Jeff’s theme for this lent season has been drifting. To quote his first e-mail;
“There is a need for seasons of renewal, because it is human nature to drift. Without ever making a decisive choice to move away from God or our best ideals and values – invariably over time we do drift away from our spiritual center. And since we are simply drifting, without any ever actually getting shipwrecked, it is easy to overlook the fact that we have drifted far from our home shore.”
I think we all do tend to drift from time to time. When things like illness, death, arguments, or bad days at work can make us feel like we may have done something wrong. Is God mad at me? What did I do?
A friend of mine asked me if I go to church for spiritual reasons, or social ones, and told me that he grew up in a ghetto and went to church for social reasons and it served as an outlet for him. As visions of coffee hour and church dinners flew passed my head I answered and said…it’s both, and kind of gave a generic answer that worship was to learn more about God, and the social part was to see how God worked though people. I believe that, but I’ve been reflecting on that trying to find deeper meaning to it. It keeps sticking around, so I thought I should make it into a faith witness of some kind.
I listen to a lot of music on my long commute to work and that is how I sort through things, and find inspiration when I am amidst a personal struggle. Jamie O’Neill has a song called “Devil on the left and an Angel on the right” The words of the song go “There’s a Devil on the Left, and Angel on the right, I’m already in the middle of the fight. A part of me is in heaven, a part of me in hell, a part of me is struggling just to find my way through life with a Devil on the left and an Angel on the right.” What I’m about to say may sound like I need therapy, but here it goes: When I feel I’m drifting, I can hear that Devil on the left saying things like, “You did something bad, you’re a sinner, God is mad at you,” and I can hear the Angel on the right saying, “It’s ok, everyone makes mistakes, God Loves you, you’re forgiven,” so sometimes it can go back and forth you’re bad, you’re good, you’re a sinner, you’re loved.”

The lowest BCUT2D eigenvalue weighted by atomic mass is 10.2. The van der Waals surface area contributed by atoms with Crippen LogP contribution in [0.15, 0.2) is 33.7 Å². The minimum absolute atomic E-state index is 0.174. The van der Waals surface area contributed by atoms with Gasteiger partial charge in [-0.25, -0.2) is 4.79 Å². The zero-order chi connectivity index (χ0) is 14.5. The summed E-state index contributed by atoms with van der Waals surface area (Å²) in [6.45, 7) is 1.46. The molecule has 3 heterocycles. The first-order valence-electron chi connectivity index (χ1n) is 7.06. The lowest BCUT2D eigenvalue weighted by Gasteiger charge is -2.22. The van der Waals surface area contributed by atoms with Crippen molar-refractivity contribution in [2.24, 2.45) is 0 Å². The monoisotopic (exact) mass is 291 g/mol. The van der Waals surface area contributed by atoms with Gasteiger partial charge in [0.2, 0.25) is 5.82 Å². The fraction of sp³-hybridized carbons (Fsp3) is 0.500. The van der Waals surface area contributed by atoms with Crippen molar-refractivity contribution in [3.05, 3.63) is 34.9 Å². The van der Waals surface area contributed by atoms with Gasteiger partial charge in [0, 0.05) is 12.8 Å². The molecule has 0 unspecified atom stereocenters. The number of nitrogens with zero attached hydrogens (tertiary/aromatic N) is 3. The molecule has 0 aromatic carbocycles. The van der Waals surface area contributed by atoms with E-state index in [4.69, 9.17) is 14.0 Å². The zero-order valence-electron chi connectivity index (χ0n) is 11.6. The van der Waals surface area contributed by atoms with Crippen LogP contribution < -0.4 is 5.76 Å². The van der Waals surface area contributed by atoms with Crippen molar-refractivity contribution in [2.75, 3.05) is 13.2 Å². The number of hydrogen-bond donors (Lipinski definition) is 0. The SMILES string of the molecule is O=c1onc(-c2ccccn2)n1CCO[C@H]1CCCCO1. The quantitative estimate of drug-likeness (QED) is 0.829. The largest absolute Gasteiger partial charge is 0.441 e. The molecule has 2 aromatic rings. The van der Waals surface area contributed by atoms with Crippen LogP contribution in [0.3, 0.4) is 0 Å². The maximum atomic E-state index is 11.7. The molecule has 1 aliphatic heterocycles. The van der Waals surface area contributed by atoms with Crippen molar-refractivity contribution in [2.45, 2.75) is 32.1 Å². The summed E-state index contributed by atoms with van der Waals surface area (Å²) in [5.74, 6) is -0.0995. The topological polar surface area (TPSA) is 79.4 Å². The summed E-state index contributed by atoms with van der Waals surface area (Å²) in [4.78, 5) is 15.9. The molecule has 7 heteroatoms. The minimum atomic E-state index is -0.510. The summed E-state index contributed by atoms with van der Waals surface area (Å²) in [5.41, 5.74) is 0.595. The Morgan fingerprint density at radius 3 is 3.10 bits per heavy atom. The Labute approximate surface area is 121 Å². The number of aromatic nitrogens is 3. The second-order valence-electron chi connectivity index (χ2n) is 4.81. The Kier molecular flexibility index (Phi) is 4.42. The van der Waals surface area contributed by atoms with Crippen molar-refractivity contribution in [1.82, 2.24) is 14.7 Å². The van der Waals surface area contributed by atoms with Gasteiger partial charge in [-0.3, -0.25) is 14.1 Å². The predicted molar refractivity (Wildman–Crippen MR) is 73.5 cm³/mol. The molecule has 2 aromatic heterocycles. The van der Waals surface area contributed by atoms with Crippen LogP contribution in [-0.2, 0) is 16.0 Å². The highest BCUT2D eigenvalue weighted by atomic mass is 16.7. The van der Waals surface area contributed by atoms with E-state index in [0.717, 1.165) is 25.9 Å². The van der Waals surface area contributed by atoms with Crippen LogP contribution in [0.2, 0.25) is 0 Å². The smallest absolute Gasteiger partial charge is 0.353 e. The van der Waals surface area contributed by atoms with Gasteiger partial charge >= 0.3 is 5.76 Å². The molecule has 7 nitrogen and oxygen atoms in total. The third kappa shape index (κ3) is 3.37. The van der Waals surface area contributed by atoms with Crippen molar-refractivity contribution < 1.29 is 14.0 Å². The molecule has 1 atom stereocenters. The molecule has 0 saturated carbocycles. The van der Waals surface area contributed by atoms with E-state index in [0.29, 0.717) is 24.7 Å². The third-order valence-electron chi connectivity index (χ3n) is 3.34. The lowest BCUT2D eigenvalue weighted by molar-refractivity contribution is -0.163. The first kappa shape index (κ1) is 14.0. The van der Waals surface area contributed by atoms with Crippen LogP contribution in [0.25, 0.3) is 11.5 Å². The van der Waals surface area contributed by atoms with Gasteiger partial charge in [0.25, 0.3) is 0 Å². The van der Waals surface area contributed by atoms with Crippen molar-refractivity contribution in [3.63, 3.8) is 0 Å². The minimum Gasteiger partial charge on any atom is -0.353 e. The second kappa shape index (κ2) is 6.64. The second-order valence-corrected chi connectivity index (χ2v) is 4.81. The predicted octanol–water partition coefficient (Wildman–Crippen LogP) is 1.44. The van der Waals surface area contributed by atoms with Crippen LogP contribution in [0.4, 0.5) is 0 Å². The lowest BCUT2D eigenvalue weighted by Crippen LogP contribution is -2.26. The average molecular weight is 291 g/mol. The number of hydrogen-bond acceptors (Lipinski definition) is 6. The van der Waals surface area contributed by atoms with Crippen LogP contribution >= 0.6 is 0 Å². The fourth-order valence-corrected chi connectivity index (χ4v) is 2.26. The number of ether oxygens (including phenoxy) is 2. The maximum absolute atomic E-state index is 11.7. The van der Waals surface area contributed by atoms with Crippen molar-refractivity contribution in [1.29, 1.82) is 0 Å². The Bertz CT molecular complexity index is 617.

I look at our bond with God as being like two magnets. When they are touching each other, the bond is very strong; almost inseparable. Once the magnets get pulled a part a little, it becomes easier to separate them. When I drift I feel like this magnetic bond has been pulled away and that room is left for the devil on the left to enter in with negativity. I think our bond gets easily pulled apart through gossip, negative friends, bad advice etc. From my friends in Church I realize that we all struggle with sickness, death, and experience various forms of drifting, but I also see that God is working miracles in your lives and that renews my faith that he is working in my life as well.
This past year I’ve done some drifting in response to some tough experiences: my biological mother’s husband passed away at age 53 from lung cancer and our seven year old dog Max was diagnosed with lympho-sarcoma. I made a trip to Virginia in order to be supportive of my biological mother and my half brother. But there was something else that happened which I hadn’t anticipated. During my visit I met her brother in law and his wife. They had had their children taken away from them because they were not the best parents. The wife has been battling depression and anxiety disorder ever since she found out her kids had been adopted and that she would not be able to see them. My birth mother made it a point to show her how my brother Dan had lived a better life than the one she could have given us. She also made a point to show her that we did not have any bad feelings toward her and that everything worked out for the best. This gave her new hope that her kids would not be angry or resentful towards her for having to give them up. I’m planning to send a copy of the worship adoption service we held on the theme of adoption when Jeff was on sabbatical in which myself and several others from our church family shared our personal experience of adoption. I feel that God used the people around her to pull her back to shore and help get her through her depression and anxiety. You never know how or when God is going to use you.
I know that we all struggle and drift during the hard times. I truly believe that our involvement in Church are twofold — both spiritual and social. The worship part of my faith show me the course I am intended to take. In the social part I find examples of how to live, receive helpful advice, support and comfort when I’m struggling, and am kept from drifting too far off course, and occasionally throws out the life vest when I’m in need of being pulled back to safety. God will always take us back after we have drifted.